The Wirehaired Vizsla is an intelligent dog, which gets along well with children as long as they are socialized well, and enjoys being indoors or outdoors so they are ideally suited to the country dwelling family or the city life - IF properly exercised. They do have an inbuilt desire to protect their family with which they are very affectionate and loyal. They should be socialized from an early age with a variety of people, animals, environments and objects. In general, the Wireheaired Vizsla breed likes to stay with the family and is not known for wandering off too far from the home. They will happily be both a family and working dog in one. Wirehaired Vizslas are an accomplished gun dog, excelling in upland game birds, and waterfowl. They are a no-nonsense field dog, while loving the family life. A true couch potato, WV's are usually a bit softer in temperament than their smooth cousins. Close ranging in the field and in the neighborhood, they are easily worked from a distance, and easily trained. The coat of a WV is a wiry topcoat with a water repellant undercoat. The wire coat of a correct length does not matt, but looks it's best when at least brushed, but especially when stripped, either by hand or by a stripping knife. When stripped, the coat will be encouraged to grow back with a wirey texture, thicker and more dense. Occasionally there is what looks like a smooth coated puppy born in a wire bred litter. These make wonderful maintenance free hunting dogs or companions! 

Like the Vizsla, Wirehaired Vizslas are high energy, gentle-mannered, loyal, caring, and affectionate. They quickly form close bonds with their owners, including children. They are typically quiet dogs, only barking if necessary or if they are provoked.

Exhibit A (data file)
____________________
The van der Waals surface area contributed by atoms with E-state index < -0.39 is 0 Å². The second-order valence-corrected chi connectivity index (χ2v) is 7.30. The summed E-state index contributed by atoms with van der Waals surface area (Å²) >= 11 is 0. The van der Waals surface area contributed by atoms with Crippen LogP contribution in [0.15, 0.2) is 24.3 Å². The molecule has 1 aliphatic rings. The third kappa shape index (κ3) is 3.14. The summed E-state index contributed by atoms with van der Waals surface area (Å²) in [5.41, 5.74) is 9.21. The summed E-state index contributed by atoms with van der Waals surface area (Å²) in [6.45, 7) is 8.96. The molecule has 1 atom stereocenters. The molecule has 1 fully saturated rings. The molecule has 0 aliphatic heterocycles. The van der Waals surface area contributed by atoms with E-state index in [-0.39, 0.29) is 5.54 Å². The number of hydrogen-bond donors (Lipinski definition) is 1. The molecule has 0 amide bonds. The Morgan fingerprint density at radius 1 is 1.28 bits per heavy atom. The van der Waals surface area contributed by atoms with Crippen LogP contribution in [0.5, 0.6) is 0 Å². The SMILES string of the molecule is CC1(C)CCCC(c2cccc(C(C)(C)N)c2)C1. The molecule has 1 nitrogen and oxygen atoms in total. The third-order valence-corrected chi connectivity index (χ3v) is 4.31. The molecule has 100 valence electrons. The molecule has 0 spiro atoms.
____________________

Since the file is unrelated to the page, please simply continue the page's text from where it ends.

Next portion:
They are natural hunters with an excellent ability to take training . Not only are they great pointers, but they are excellent retrievers, as well. They will retrieve on land and in the water, making the most of their natural instincts. However, they must be trained gently and without harsh or strong physical correction, as they have sensitive temperaments and can be easily damaged if trained too harshly (Gottlieb, 1992). Vizslas are excellent swimmers and often swim in pools if one is available. Like all gun dogs, Wirehairs require a good deal of exercise to remain healthy and happy. Thirty minutes to an hour of exercise daily in a large off-leash area is optimal (Coffman 1992).

The Wirehaired Vizsla thrives on attention, exercise, and interaction. It is highly intelligent, and enjoys being challenged and stimulated, both mentally and physically. Wires that do not get enough attention and exercise can easily become destructive or hyperactive. Under-stimulated Wires may also become depressed or engage in obsessive-compulsive behaviors such as persistent licking (Coffman 1992).  The Wirehaired Vizsla wants to be close to its owner as often as possible. Many Wires willingly sleep in bed with their owners if allowed, burrowing under the covers.